Military vets not a 'political issue'

2011-08-17 21:41
Cape Town - Deputy Defence Minister Thabang Makwetla on Wednesday called for the issue of benefits for military veterans to be separated from the constituency's role in the ANC's last leadership battle in 2007.

"Whether Jacob Zuma became ANC leader at Polokwane or not, this problem was always going to come back to haunt us," Makwetla, himself an MK veteran, said.

Makwetla was responding to accusations by the political opposition that the military veterans bill passed by the National Assembly this week was politically motivated and potentially incendiary because it promised benefits the state could not afford to some 57 000 veterans.

A controversy around the costing of the bill has plagued it since its inception when, in an unprecedented step, it was submitted without Cabinet being briefed about the financial implications.

Makwetla said the department had permission from Cabinet to proceed while it tackled the time consuming task of validating an eight-year old database of veterans.

Unrealistic

Under pressure from lawmakers, defence officials subsequently released an Alex Forbes estimate of R65bn, which Makwetla described as unrealistic because it was arrived at through corporate methodology.

"No government department can work on such a logic. That is not a budget," he said, adding that the figure was aimed at providing full benefits to all veterans for the rest of their lives.

Ultimately, Cabinet approved R1.6bn over the three-year medium term expenditure period for implementing the first stages of the benefits system for needy veterans of the South African Defence Force, the armed liberation movements, and the defunct Bantustan armies.

He said the money would be used to start rolling out benefits that the state could logistically manage as soon as the bill became law.

"There are benefits which we are going to implement because they are easy to do, others are going to require that we get the machinery, in some case at provincial level, in place."

Health care would be among the first benefits the department would provide to veterans because the military had the facilities to do so, and this in fact began a few months ago, he said.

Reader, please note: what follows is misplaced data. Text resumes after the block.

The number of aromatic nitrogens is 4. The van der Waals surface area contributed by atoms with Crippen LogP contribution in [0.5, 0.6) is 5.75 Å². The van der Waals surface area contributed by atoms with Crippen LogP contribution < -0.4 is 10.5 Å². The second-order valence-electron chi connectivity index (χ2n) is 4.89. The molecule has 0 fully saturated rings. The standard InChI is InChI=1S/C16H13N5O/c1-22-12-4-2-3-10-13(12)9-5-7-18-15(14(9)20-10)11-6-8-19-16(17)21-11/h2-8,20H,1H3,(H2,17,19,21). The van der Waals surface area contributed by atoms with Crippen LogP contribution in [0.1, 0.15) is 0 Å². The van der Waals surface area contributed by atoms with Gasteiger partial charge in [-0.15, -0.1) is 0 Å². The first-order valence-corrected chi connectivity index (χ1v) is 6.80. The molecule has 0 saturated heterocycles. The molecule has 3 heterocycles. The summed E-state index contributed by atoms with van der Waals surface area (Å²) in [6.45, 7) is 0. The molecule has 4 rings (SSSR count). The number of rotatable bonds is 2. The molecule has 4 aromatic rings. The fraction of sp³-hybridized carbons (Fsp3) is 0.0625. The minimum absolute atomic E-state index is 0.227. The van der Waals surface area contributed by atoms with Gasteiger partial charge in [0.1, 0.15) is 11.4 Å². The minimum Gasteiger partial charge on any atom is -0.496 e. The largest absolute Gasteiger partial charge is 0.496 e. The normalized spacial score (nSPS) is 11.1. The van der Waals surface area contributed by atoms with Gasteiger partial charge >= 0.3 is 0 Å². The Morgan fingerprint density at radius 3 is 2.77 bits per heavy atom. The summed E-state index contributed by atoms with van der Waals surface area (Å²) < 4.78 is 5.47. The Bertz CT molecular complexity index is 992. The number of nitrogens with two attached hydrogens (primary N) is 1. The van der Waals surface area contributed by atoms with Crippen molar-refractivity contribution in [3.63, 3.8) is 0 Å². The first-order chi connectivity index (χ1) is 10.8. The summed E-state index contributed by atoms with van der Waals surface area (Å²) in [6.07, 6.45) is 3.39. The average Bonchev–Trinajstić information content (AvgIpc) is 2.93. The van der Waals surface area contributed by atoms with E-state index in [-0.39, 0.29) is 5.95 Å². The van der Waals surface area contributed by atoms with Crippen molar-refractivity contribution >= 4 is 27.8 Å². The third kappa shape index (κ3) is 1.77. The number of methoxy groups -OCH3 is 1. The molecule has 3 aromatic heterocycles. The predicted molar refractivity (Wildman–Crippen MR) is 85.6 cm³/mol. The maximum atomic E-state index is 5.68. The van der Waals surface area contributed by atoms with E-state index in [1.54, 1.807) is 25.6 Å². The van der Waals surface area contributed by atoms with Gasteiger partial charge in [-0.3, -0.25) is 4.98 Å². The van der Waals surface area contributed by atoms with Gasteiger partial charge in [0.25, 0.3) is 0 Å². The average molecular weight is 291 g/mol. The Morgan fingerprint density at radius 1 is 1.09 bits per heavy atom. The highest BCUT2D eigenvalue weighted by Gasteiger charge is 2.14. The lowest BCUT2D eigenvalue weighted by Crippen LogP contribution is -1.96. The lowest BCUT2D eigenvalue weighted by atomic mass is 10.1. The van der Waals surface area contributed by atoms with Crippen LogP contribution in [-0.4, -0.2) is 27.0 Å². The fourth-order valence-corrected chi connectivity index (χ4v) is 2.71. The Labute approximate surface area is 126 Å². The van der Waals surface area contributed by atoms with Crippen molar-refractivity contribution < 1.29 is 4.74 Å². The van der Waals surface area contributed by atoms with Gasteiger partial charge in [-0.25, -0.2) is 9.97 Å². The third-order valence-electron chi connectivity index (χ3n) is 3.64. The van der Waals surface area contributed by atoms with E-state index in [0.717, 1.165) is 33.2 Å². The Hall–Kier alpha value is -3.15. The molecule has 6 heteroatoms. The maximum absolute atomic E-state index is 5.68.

Burying veterans who die destitute was another service the state could proceed with as soon as the bill became law, but transport benefits would take far longer to implement.

The phase-in helped to reduce the cost estimate but the controversy has refused to go away and dominated the debate on the bill in the National Assembly.

It saw an angry exchange between Makwetla and David Maynier from the DA, the only party that voted against the measure.

Scary figure

The deputy minister said Maynier questioned both the costing of the bill and the question of who would benefit because the bill does not appeal to the DA's "mainly white middle class constituency".

"R65bn was a scary figure. But R1.6bn is not, so he has to say it is suspect."

He dismissed Maynier's warnings that the number of beneficiaries could be as high as 850 000, saying the collation of figures was "more or less completed" and remained close to 57 000.

Makwetla insisted that the bill was aimed at "black and white", statutory and non-statutory combatants who found themselves in distress, but not at white SADF conscripts who went on to pursue successful careers after two years of military service.

Their exclusion has contributed to the bill being seen as a reward for veterans of the ANC's armed wing Umkhonto we Sizwe whose support was crucial in Zuma's accession to the party's presidency.

Makwetla said there were those of all races who did not become part of the post-apartheid armed forces and found themselves in need, but most would be black because payouts for former Apla and Umkhonto we Siswe fighters were smaller than severance packages for SADF soldiers.

"I got R23 000 for 14 years in MK," he said to illustrate the point, before hastily adding that he did not want "to personalise the issue".

He said the department's next task was to get all listed veterans to "come in and give us their details" so that it could collate an electronic database that spells out who needs what.

It will also determine who passes the means test to qualify for benefits. The threshold will be set out in ministerial regulations to be brought to Parliament after the bill is enacted.

- SAPA
Read more on:    thabang makwetla  |  david maynier  |  jacob zuma  |  legislation  |  military
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